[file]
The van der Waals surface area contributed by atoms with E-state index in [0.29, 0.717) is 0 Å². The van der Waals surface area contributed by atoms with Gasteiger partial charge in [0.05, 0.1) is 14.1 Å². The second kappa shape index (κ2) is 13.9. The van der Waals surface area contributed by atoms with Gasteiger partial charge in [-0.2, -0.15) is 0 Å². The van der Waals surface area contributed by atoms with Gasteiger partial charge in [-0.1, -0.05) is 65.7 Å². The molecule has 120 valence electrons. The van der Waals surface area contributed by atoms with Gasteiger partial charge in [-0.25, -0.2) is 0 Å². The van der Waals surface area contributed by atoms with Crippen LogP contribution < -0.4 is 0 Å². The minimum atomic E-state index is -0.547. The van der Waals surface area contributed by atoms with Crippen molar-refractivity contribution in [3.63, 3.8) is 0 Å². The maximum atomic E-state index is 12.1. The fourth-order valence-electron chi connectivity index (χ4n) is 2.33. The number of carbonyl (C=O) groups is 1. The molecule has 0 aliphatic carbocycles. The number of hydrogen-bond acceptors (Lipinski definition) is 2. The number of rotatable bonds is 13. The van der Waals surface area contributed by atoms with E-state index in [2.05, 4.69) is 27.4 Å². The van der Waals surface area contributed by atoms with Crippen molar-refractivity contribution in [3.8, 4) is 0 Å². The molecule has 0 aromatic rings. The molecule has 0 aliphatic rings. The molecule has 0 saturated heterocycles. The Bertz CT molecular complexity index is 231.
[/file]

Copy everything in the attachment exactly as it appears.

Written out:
The van der Waals surface area contributed by atoms with E-state index in [0.29, 0.717) is 0 Å². The van der Waals surface area contributed by atoms with Gasteiger partial charge in [0.05, 0.1) is 14.1 Å². The second kappa shape index (κ2) is 13.9. The van der Waals surface area contributed by atoms with Gasteiger partial charge in [-0.2, -0.15) is 0 Å². The van der Waals surface area contributed by atoms with Gasteiger partial charge in [-0.1, -0.05) is 65.7 Å². The molecule has 120 valence electrons. The van der Waals surface area contributed by atoms with Gasteiger partial charge in [-0.25, -0.2) is 0 Å². The van der Waals surface area contributed by atoms with Crippen LogP contribution < -0.4 is 0 Å². The minimum atomic E-state index is -0.547. The van der Waals surface area contributed by atoms with Crippen molar-refractivity contribution in [3.63, 3.8) is 0 Å². The maximum atomic E-state index is 12.1. The fourth-order valence-electron chi connectivity index (χ4n) is 2.33. The number of carbonyl (C=O) groups is 1. The molecule has 0 aliphatic carbocycles. The number of hydrogen-bond acceptors (Lipinski definition) is 2. The number of rotatable bonds is 13. The van der Waals surface area contributed by atoms with E-state index in [2.05, 4.69) is 27.4 Å². The van der Waals surface area contributed by atoms with Crippen molar-refractivity contribution in [3.8, 4) is 0 Å². The molecule has 0 aromatic rings. The molecule has 0 aliphatic rings. The molecule has 0 saturated heterocycles. The Bertz CT molecular complexity index is 231.